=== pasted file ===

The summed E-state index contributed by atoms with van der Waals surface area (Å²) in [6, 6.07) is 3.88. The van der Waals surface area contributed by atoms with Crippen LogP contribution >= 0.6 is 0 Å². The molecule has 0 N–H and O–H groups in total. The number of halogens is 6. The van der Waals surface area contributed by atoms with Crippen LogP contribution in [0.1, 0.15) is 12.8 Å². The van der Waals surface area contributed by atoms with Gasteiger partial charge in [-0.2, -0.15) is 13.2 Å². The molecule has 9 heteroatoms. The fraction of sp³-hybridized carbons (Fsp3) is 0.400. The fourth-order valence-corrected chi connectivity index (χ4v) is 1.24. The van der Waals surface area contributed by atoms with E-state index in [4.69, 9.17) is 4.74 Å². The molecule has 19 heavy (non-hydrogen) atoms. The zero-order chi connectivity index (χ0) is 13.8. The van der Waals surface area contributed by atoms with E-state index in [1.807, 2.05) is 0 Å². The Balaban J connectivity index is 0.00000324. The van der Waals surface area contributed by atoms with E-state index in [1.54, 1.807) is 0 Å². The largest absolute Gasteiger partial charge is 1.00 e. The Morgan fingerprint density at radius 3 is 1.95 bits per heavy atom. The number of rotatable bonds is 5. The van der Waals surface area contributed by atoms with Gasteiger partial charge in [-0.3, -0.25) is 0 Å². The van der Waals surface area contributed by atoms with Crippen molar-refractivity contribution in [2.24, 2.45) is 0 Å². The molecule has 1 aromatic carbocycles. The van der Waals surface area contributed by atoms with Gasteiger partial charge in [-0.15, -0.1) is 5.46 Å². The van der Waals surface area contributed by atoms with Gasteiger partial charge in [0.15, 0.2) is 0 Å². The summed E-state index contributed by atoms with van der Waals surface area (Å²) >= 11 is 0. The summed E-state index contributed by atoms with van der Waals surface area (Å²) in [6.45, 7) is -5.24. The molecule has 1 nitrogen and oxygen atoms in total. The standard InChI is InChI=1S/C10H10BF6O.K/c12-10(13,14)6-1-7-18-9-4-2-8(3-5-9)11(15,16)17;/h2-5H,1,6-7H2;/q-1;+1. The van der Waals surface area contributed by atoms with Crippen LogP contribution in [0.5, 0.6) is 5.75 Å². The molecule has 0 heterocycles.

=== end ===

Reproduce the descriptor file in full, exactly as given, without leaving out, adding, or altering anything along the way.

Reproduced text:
The summed E-state index contributed by atoms with van der Waals surface area (Å²) in [6, 6.07) is 3.88. The van der Waals surface area contributed by atoms with Crippen LogP contribution >= 0.6 is 0 Å². The molecule has 0 N–H and O–H groups in total. The number of halogens is 6. The van der Waals surface area contributed by atoms with Crippen LogP contribution in [0.1, 0.15) is 12.8 Å². The van der Waals surface area contributed by atoms with Gasteiger partial charge in [-0.2, -0.15) is 13.2 Å². The molecule has 9 heteroatoms. The fraction of sp³-hybridized carbons (Fsp3) is 0.400. The fourth-order valence-corrected chi connectivity index (χ4v) is 1.24. The van der Waals surface area contributed by atoms with E-state index in [4.69, 9.17) is 4.74 Å². The molecule has 19 heavy (non-hydrogen) atoms. The zero-order chi connectivity index (χ0) is 13.8. The van der Waals surface area contributed by atoms with E-state index in [1.807, 2.05) is 0 Å². The Balaban J connectivity index is 0.00000324. The van der Waals surface area contributed by atoms with E-state index in [1.54, 1.807) is 0 Å². The largest absolute Gasteiger partial charge is 1.00 e. The Morgan fingerprint density at radius 3 is 1.95 bits per heavy atom. The number of rotatable bonds is 5. The van der Waals surface area contributed by atoms with Gasteiger partial charge in [-0.3, -0.25) is 0 Å². The van der Waals surface area contributed by atoms with Crippen molar-refractivity contribution in [2.24, 2.45) is 0 Å². The molecule has 1 aromatic carbocycles. The van der Waals surface area contributed by atoms with Gasteiger partial charge in [-0.15, -0.1) is 5.46 Å². The van der Waals surface area contributed by atoms with Gasteiger partial charge in [0.15, 0.2) is 0 Å². The summed E-state index contributed by atoms with van der Waals surface area (Å²) >= 11 is 0. The summed E-state index contributed by atoms with van der Waals surface area (Å²) in [6.45, 7) is -5.24. The molecule has 1 nitrogen and oxygen atoms in total. The standard InChI is InChI=1S/C10H10BF6O.K/c12-10(13,14)6-1-7-18-9-4-2-8(3-5-9)11(15,16)17;/h2-5H,1,6-7H2;/q-1;+1. The van der Waals surface area contributed by atoms with Crippen LogP contribution in [0.5, 0.6) is 5.75 Å². The molecule has 0 heterocycles.